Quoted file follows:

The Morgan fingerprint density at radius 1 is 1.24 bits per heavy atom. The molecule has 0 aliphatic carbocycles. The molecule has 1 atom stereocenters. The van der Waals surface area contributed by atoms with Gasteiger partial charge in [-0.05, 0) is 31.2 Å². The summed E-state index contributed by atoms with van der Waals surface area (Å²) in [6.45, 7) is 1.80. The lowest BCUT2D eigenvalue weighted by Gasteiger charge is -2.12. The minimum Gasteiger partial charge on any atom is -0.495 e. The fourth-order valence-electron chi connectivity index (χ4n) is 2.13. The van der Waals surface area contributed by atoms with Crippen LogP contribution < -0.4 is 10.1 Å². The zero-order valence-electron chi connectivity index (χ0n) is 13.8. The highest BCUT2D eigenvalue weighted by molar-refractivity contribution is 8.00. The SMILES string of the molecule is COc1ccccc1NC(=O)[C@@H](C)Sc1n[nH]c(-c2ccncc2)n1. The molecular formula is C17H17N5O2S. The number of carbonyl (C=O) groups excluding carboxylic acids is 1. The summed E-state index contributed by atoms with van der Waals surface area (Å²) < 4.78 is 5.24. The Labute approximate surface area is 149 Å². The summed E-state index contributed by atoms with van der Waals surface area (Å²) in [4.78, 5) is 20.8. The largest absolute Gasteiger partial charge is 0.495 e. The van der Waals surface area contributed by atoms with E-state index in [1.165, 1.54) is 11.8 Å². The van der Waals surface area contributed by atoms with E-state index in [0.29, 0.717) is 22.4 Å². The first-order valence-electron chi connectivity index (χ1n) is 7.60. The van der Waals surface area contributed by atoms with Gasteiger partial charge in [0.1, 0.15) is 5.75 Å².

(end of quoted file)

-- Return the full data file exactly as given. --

The Morgan fingerprint density at radius 1 is 1.24 bits per heavy atom. The molecule has 0 aliphatic carbocycles. The molecule has 1 atom stereocenters. The van der Waals surface area contributed by atoms with Gasteiger partial charge in [-0.05, 0) is 31.2 Å². The summed E-state index contributed by atoms with van der Waals surface area (Å²) in [6.45, 7) is 1.80. The lowest BCUT2D eigenvalue weighted by Gasteiger charge is -2.12. The minimum Gasteiger partial charge on any atom is -0.495 e. The fourth-order valence-electron chi connectivity index (χ4n) is 2.13. The van der Waals surface area contributed by atoms with Crippen LogP contribution < -0.4 is 10.1 Å². The zero-order valence-electron chi connectivity index (χ0n) is 13.8. The highest BCUT2D eigenvalue weighted by molar-refractivity contribution is 8.00. The SMILES string of the molecule is COc1ccccc1NC(=O)[C@@H](C)Sc1n[nH]c(-c2ccncc2)n1. The molecular formula is C17H17N5O2S. The number of carbonyl (C=O) groups excluding carboxylic acids is 1. The summed E-state index contributed by atoms with van der Waals surface area (Å²) < 4.78 is 5.24. The Labute approximate surface area is 149 Å². The summed E-state index contributed by atoms with van der Waals surface area (Å²) in [4.78, 5) is 20.8. The largest absolute Gasteiger partial charge is 0.495 e. The van der Waals surface area contributed by atoms with E-state index in [1.165, 1.54) is 11.8 Å². The van der Waals surface area contributed by atoms with E-state index in [0.29, 0.717) is 22.4 Å². The first-order valence-electron chi connectivity index (χ1n) is 7.60. The van der Waals surface area contributed by atoms with Gasteiger partial charge in [0.1, 0.15) is 5.75 Å².